Earth Day

Karen Dewitt / WBFO Albany Correspondent

Two of Gov. Andrew Cuomo’s political opponents were at an Earth Day rally on climate change attended by hundreds at the State Capitol, where they said the governor’s energy policies are far from adequate.


WBFO / WBFO News

Buffalo Mayor Byron Brown is urging city residents to recognize Earth Day today.

Karen DeWitt

Environmental advocates say that New York State officials could do a better job of cleaning up pollution sites caused by the fossil fuels industry that they say in some cases, have dragged on for decades. Cuomo’s environmental aides defend their record.


Michael Mroziak, WBFO

On Earth Day 2016, officials from the City of Buffalo delivered statistics showing an increase in recycling by residents. Leaders are hopeful the upward trend will continue as the city looks to reach the goal of an initiative introduced one year ago.


Robert Creenan

A small army of volunteers planned to hit the streets Saturday to plant about 400 trees throughout Buffalo.

Fish stocking effort aims to encourage inland angling

Apr 22, 2015

State environmental conservation and Erie County parks officials marked Earth Day by releasing thousands of fish into Cayuga Creek. At Como Lake Park, the creek was being stocked and officials were promoting fishing at inland waterways.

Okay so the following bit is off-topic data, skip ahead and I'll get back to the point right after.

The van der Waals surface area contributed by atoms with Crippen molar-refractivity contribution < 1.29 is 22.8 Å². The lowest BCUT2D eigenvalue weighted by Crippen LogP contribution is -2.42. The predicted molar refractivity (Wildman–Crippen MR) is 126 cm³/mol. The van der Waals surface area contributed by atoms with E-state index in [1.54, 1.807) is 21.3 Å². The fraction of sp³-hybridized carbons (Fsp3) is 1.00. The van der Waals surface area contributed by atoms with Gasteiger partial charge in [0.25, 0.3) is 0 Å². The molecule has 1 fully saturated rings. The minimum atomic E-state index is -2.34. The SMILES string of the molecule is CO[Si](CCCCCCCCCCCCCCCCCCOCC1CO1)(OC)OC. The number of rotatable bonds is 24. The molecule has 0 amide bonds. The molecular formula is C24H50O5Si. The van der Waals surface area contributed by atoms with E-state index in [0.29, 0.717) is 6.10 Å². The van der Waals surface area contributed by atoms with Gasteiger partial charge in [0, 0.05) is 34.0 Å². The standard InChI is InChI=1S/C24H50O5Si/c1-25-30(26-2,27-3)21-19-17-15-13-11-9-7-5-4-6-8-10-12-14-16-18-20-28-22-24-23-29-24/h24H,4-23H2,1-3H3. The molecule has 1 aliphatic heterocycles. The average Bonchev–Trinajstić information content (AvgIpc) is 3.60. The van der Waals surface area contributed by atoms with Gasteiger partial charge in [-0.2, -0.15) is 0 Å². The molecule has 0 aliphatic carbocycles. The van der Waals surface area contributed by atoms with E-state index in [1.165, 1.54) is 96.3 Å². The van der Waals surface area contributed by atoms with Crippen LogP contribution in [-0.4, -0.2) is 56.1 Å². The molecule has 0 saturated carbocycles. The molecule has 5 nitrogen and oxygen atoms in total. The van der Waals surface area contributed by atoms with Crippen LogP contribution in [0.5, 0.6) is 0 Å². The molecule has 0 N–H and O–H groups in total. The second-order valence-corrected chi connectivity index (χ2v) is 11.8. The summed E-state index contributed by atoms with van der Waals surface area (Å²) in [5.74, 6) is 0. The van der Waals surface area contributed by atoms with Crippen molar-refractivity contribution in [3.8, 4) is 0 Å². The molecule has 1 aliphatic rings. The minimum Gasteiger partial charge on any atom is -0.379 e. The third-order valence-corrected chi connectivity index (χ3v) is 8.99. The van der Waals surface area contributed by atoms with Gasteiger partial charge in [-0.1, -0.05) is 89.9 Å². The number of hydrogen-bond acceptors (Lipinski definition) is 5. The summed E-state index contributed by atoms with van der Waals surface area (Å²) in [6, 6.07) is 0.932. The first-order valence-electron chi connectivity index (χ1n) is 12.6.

Courtesy of EPA.Gov

Climate change and nature selfies are among the hot topics as we celebrate Earth Day today.

Earth Day through the eyes of local residents

Apr 22, 2015
New York State Senate

The first Earth Day was held in 1970 as a way to boost awareness of global environmental issues. But what does Earth Day mean to the average Western New Yorker?

Chris Caya/WBFO News

April 22 marked Earth Day and on Buffalo's waterfront, Rep. Brian Higgins introduced legislation to help clean up the Great Lakes through upgrades to wastewater treatment plants.

Sunday marks the 42nd Earth Day observance in the United States.

Much has changed since the first Earth Day in 1970.  Back then, many bodies of water in the US, including Lake Erie, were considered dead.  And air pollution was rampant. 

Judith Enck is regional administrator of the U-S Environmental Protection Agency.  On the Capitol Pressroom on WBFO and AM 970, Enck said while real progress has been made on improving the environment, challenges remain.